In the end, after several posts and a large number of comments about this incident, I am convinced that, more than anything, it shows how little the American public, even well-educated, culturally-engaged members of the public, and even participants in the entertainment profession understand and respect the importance of live theater.
This, at least, is no surprise. The New York Times recently reported that a survey had revealed that symphony orchestras no longer are viable without charity: fewer and fewer, mostly aging, patrons bother to attend concerts any more. Live theater is heading down the same path, probably irreversibly. Theater will never hit rock bottom, of course; it will always be possible to put on a show like Judy and Mickey, and live theater can exist as long as there is a single talented performer, a street corner, and a crowd. But theater is dying as something relevant to society, and that is a tragedy. Each generation goes to live theater events less and less. I have not seen the up-dated figures, but in the Nineties a study showed that Americans under 30 were more likely to have called a phone psychic at least once in the past year than to have attended a single live theater performance in their entire existence on earth.
The role of theater in society has been extolled by Aristotle and social critics through the centuries as a unique and important community activity in which citizens of all social strata engage in the ancient ritual of sitting together in a darkened theater, and not only experience the events being portrayed on stage but experience it communally, hearing and feeling the reaction of others. Now that social force has receded to the vanishing point. A vacuum has taken its place. Movies seldom explore serious issues any more, and younger audiences have increasingly retreated to watching films online, and often alone. The potentially life-altering experience that is being lost is hard to describe when someone hasn’t experienced it. The power of the medium to communicate ideas and concepts vividly and to change minds and lives is unmatched, and unmatchable. I have seen it. I have experienced it. I have even helped make it happen.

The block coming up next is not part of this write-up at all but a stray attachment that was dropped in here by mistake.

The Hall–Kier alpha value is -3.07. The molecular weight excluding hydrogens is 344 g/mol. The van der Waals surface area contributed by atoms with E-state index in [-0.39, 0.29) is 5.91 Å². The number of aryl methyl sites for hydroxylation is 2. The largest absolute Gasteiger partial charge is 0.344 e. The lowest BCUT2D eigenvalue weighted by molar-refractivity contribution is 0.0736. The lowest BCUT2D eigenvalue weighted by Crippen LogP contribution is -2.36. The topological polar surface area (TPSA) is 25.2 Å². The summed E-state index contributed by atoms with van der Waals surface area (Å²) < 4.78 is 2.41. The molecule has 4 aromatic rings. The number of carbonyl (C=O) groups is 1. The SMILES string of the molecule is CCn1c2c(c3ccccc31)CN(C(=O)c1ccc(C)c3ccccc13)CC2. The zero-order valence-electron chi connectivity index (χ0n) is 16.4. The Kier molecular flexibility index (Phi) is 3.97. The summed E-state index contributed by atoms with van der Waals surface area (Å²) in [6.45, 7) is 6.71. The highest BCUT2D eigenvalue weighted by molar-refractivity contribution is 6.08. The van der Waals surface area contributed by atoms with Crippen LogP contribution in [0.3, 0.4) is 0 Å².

The department store mogul Bernard Gimbel attended an early performance of Arthur Miller’s “Death of a Salesman” on Broadway in 1949. The plight of Willy Loman, an aging traveling salesman being pressured out of the only employment he had ever known, so shattered Gimbel’s world view that he couldn’t sleep. The next day, he called his managers together and told them and all of his stores that no over-age employee was to be fired. Alfred C. Fuller of the Fuller Brush company asked Miller to dinner to seek his guidance on how to keep his Fuller Brush salesmen from quitting. That’s power. That’s wonderful. We should want influential people, elected officials, business owners, policy-makers, bankers, investors and corporate executives to see that kind of theater. In today’s New York Times, Ben Brantley, the Times drama critic, explains…
Theater, as the ancient and exalted public forum …exists to challenge complacency, to make us uncomfortable with our assumptions. It is a place where conversations of momentous moral, philosophical and political significance can and should be initiated. Such exchanges have been started by dramatists as different as Sophocles, Shakespeare, Arthur Miller, Vaclav Havel, David Hare, Tony Kushner and…Albee. And even when the plays were written decades, if not centuries, ago, the dialogues they began have in many cases never ceased to reverberate.*